BK: Hm. Yeah. So, I would imagine a lot of these people over the years, 18 years with, with, uh, this organization are aspiring to move up the ladder. So what, what kind of advice would you give to an aspiring CIO or someone that wants to move up the ladder?
SA: The first thing I would really tell people is, all of us are really intelligent people. You don't get into, you know, you don't make it through school, you don't make it through your education, you don't get to the level of CIO if you're not an intelligent person. But very often, you're not the smartest person in the room. And you need to step back and actually listen to the people around you. You know, you've got a lot of stakeholders sitting in the room with you. They know the business. They will more than likely value how you contribute to the business, and if you take the time to dialogue with your peers and with the other team members around the table…taking that time to listen and learn from those around you, I think, is one of the most key attributes you can bring to the table.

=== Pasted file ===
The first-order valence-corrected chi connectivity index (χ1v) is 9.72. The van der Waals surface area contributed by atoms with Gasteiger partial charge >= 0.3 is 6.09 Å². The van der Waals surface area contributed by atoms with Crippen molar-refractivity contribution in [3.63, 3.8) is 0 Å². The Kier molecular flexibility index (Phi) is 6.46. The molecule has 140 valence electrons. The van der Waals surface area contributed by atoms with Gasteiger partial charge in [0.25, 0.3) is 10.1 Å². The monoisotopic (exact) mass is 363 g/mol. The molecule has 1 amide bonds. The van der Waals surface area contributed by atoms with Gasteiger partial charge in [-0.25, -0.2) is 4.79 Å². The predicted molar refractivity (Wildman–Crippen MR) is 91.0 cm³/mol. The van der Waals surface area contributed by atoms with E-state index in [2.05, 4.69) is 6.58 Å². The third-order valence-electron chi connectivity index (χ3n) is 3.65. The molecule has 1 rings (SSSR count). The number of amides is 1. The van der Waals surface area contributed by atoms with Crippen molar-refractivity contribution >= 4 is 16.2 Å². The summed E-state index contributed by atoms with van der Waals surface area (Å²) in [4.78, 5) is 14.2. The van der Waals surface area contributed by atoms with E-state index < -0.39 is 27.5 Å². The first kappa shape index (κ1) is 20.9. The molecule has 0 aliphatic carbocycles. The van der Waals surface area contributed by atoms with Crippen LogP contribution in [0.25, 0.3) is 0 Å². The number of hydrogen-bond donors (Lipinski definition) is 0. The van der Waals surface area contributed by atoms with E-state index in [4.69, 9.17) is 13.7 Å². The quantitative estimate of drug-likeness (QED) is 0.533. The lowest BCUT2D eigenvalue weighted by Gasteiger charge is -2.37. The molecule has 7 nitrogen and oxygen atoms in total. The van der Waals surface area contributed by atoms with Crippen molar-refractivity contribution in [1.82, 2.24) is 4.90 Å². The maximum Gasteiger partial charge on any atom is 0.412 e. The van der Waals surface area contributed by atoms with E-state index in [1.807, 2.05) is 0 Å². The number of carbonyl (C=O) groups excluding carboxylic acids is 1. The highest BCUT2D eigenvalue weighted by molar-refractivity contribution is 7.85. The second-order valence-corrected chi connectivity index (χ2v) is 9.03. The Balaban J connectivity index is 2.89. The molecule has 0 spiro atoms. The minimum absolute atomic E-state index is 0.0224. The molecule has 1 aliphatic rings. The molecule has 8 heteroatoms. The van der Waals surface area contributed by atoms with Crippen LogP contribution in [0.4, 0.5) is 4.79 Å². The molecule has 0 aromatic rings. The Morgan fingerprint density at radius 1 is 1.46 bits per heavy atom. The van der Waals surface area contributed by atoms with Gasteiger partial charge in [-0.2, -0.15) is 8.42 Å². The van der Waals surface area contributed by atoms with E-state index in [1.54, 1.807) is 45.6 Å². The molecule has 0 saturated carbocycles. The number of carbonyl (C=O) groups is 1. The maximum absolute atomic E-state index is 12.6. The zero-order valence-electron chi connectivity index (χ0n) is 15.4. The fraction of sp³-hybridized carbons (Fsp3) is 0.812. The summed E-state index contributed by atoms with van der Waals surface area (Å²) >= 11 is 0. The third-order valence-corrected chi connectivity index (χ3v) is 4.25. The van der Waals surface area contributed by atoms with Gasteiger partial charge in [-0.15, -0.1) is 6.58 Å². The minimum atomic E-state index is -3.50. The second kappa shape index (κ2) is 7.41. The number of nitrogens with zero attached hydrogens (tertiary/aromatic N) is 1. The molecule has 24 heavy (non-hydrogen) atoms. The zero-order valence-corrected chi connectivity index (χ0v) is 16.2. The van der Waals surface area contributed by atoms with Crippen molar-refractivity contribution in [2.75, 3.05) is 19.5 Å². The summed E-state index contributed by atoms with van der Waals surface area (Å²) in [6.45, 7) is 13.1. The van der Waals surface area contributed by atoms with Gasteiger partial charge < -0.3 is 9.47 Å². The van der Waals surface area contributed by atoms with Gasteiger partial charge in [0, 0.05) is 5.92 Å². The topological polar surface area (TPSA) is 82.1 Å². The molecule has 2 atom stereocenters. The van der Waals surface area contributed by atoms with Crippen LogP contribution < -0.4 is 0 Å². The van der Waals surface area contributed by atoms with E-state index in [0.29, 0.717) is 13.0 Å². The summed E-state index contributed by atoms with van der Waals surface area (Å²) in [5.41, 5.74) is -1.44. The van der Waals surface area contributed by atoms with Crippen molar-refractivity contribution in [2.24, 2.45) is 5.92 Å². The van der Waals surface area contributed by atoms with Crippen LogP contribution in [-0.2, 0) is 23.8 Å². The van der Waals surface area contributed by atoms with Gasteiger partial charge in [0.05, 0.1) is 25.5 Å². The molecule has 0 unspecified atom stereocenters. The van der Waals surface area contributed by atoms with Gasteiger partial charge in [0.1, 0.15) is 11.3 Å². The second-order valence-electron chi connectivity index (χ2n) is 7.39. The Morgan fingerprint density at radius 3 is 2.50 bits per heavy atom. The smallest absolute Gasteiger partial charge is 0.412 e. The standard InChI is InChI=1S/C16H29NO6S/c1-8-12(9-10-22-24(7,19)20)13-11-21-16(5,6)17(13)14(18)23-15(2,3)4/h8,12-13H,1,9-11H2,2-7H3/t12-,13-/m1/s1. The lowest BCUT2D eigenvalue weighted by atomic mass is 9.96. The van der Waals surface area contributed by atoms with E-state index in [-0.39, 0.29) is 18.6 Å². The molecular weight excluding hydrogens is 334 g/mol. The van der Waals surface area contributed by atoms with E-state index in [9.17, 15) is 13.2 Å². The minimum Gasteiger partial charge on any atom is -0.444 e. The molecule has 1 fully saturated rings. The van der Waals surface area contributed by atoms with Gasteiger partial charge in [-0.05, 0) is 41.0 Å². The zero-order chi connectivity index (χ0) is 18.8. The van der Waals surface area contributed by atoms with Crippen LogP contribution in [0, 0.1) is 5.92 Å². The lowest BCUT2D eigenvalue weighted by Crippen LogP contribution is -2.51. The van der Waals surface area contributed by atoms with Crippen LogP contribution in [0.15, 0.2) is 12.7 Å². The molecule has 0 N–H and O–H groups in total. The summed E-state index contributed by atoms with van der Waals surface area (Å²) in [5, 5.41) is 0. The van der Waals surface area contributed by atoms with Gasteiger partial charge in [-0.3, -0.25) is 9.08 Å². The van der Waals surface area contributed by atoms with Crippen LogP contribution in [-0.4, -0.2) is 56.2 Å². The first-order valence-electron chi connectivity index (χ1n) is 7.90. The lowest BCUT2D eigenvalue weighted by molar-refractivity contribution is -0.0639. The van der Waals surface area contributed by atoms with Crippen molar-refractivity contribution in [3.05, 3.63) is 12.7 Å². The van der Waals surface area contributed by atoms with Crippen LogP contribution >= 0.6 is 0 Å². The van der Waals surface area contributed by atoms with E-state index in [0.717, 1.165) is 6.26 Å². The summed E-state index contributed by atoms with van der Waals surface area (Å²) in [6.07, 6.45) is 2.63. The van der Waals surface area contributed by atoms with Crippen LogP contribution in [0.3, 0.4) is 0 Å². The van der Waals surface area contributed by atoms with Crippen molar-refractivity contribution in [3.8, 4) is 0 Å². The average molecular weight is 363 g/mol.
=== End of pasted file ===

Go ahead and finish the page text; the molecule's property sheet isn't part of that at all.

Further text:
BK: Oh, that's a fantastic answer. I appreciate that. So, let me ask, let me ask you this. What, professionally, what makes you the most happy?
SA: This is one I thought long and hard about when you brought this question to the table. And, you know, I think really for me, having the ability to make a difference in people's lives. When we talk about mission and that ability to carry it through, uh...we just finished a project in the past two years that dealt with decreasing sepsis mortality in our patients, and we actually sat down as a team. And that, again, this is that collaboration, and knowing your customers and knowing your business. Um, our sepsis mortality rates were almost 27.1 percent. Uh, we actually worked by installing new technology, leveraging technology that we already had, working very, very closely with our clinicians, and we actually reduced our sepsis mortality by 70 percent. And those are all great, because we have these nice statistics and we can put it in our process improvement books. Um, but what that came out to for us in our community – in two years, we saved 102 lives. In two years. To me, being able to go to work every day, know that I'm making a difference, and being able to see that coming to fruition. That really makes me happy.
BK: That's really good. And it kind of makes me think about how IT and analytics are converging in this mission, that mission field that you have. What are you seeing from, uh, data analytics and how that's improving processes and, and situations?